From the list of even perfect numbers http://en.wikipedia.org/wiki/List_of_perfect_numbers it can be observed that all of them have either 6 or 8 as a last digit. Is this true for all even perfect numbers? In other words, does one of the congruences $$n\equiv 1 \ (\text{mod 5}), \quad n\equiv 3 \ (\text{mod 5})$$ hold for any even perfect number n? I suppose there are results of this kind but couldn't find any.

closed as off topic by Steven Landsburg, Gjergji Zaimi, Andres Caicedo, Felipe Voloch, Noah Snyder Jun 16 '12 at 15:36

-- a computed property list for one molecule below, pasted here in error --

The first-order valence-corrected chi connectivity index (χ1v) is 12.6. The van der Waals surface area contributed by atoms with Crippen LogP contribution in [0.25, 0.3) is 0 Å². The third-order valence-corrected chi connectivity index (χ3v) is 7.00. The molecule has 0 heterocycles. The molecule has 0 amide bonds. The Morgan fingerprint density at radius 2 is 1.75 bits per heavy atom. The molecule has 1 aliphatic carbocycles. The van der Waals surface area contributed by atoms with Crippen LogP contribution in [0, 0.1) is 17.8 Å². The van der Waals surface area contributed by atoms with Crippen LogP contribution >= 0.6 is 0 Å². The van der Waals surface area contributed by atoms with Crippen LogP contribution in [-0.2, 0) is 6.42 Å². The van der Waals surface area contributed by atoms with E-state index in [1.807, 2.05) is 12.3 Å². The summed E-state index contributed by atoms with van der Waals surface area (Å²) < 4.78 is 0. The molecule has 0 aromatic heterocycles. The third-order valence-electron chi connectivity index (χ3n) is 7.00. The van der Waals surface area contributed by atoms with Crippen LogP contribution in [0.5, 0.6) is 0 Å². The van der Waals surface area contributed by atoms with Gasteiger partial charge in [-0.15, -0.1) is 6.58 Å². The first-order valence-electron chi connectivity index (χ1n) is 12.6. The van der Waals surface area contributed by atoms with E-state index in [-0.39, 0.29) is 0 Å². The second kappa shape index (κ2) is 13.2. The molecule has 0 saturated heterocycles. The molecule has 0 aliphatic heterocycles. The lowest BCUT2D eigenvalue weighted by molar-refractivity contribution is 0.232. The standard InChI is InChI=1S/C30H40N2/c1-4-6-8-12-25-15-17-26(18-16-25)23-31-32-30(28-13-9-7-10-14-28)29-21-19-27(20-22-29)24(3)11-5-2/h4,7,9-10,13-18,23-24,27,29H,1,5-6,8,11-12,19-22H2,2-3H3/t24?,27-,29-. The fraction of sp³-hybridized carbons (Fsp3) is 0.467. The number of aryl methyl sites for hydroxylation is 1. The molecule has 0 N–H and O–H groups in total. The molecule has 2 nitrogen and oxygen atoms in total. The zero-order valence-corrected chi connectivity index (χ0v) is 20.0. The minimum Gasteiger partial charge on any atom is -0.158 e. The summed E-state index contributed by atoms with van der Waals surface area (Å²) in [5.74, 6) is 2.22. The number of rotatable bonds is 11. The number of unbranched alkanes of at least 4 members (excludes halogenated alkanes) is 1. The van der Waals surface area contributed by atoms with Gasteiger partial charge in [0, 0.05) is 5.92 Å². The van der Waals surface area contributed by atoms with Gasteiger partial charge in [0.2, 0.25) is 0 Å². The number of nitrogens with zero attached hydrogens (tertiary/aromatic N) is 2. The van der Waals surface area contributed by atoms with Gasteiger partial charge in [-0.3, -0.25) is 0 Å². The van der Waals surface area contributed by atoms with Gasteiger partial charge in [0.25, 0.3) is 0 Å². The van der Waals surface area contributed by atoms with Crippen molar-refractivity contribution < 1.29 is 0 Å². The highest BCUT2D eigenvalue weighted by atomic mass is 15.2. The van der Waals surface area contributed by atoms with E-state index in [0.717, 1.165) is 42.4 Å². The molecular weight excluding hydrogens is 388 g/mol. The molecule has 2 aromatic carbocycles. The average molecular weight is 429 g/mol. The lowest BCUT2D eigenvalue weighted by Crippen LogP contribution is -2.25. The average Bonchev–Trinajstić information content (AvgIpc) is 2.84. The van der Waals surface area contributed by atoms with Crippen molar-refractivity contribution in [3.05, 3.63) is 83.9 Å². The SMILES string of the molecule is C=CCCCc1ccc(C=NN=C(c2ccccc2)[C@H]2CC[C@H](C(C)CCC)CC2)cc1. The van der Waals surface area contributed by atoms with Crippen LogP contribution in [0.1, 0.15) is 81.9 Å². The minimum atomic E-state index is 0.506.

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Every even perfect number is of the form $2^{p1}(2^p  1)$ where $2^p  1$ is a (Mersenne) prime. Note that $p$ must be prime – if $p = ab$ with $a, b > 1$ then $$2^p  1 = 2^{ab}  1 = (2^a)^b  1 = (2^a  1)(1 + 2^a + 2^{2a} + \dots\ + 2^{a(b1)}).$$ If $p = 2$, we obtain the first perfect number $6$ which satisfies $ 6 \equiv 1\ (\text{mod 5})$. Every other prime is odd, so let $p = 2k + 1$. Then $$2^{p1}(2^p  1) = 2^{2k}(2^{2k+1}  1) = 2.2^{4k}  2^{2k} = 2.16^k  4^k \equiv 2  (1)^k\ (\text{mod 5}).$$ So, for $p = 2k + 1$, $$2^{p1}(2^p  1) \equiv \begin{cases} 1 \ (\text{mod 5}) & \text{if }k\text{ is even}\newline 3 \ (\text{mod 5}) & \text{if }k\text{ is odd}. \end{cases}$$